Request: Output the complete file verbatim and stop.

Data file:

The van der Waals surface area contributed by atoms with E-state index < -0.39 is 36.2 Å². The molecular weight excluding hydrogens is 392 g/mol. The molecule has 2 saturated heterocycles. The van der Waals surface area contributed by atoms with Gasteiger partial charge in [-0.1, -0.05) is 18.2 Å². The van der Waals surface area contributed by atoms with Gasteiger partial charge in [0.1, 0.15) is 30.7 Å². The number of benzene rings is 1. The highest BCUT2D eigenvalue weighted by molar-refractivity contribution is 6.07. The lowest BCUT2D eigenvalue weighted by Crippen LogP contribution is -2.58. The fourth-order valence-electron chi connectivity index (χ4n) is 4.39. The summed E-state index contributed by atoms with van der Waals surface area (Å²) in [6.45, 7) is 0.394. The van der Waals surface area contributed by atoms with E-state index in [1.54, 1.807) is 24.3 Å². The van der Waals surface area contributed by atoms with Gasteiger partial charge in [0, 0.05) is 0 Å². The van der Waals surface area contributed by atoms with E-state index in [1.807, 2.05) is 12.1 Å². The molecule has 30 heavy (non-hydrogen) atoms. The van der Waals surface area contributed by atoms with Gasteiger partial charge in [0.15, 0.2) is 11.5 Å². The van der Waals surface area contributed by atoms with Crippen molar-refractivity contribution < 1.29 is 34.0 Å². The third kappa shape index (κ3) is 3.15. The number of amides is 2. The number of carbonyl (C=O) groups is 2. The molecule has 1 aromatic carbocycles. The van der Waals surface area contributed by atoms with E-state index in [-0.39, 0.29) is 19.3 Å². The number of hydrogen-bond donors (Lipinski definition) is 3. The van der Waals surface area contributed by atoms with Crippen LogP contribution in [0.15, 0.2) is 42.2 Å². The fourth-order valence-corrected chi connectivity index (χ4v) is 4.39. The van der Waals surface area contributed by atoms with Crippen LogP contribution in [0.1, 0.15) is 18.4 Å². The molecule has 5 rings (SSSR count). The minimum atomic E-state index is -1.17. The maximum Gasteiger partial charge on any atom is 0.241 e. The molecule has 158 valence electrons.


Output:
The van der Waals surface area contributed by atoms with E-state index < -0.39 is 36.2 Å². The molecular weight excluding hydrogens is 392 g/mol. The molecule has 2 saturated heterocycles. The van der Waals surface area contributed by atoms with Gasteiger partial charge in [-0.1, -0.05) is 18.2 Å². The van der Waals surface area contributed by atoms with Gasteiger partial charge in [0.1, 0.15) is 30.7 Å². The number of benzene rings is 1. The highest BCUT2D eigenvalue weighted by molar-refractivity contribution is 6.07. The lowest BCUT2D eigenvalue weighted by Crippen LogP contribution is -2.58. The fourth-order valence-electron chi connectivity index (χ4n) is 4.39. The summed E-state index contributed by atoms with van der Waals surface area (Å²) in [6.45, 7) is 0.394. The van der Waals surface area contributed by atoms with E-state index in [1.54, 1.807) is 24.3 Å². The van der Waals surface area contributed by atoms with Gasteiger partial charge in [0, 0.05) is 0 Å². The van der Waals surface area contributed by atoms with E-state index in [1.807, 2.05) is 12.1 Å². The molecule has 30 heavy (non-hydrogen) atoms. The van der Waals surface area contributed by atoms with Gasteiger partial charge in [0.15, 0.2) is 11.5 Å². The van der Waals surface area contributed by atoms with Crippen molar-refractivity contribution < 1.29 is 34.0 Å². The third kappa shape index (κ3) is 3.15. The number of amides is 2. The number of carbonyl (C=O) groups is 2. The molecule has 1 aromatic carbocycles. The van der Waals surface area contributed by atoms with E-state index in [-0.39, 0.29) is 19.3 Å². The number of hydrogen-bond donors (Lipinski definition) is 3. The van der Waals surface area contributed by atoms with Crippen LogP contribution in [0.15, 0.2) is 42.2 Å². The fourth-order valence-corrected chi connectivity index (χ4v) is 4.39. The van der Waals surface area contributed by atoms with Crippen LogP contribution in [0.1, 0.15) is 18.4 Å². The molecule has 5 rings (SSSR count). The minimum atomic E-state index is -1.17. The maximum Gasteiger partial charge on any atom is 0.241 e. The molecule has 158 valence electrons.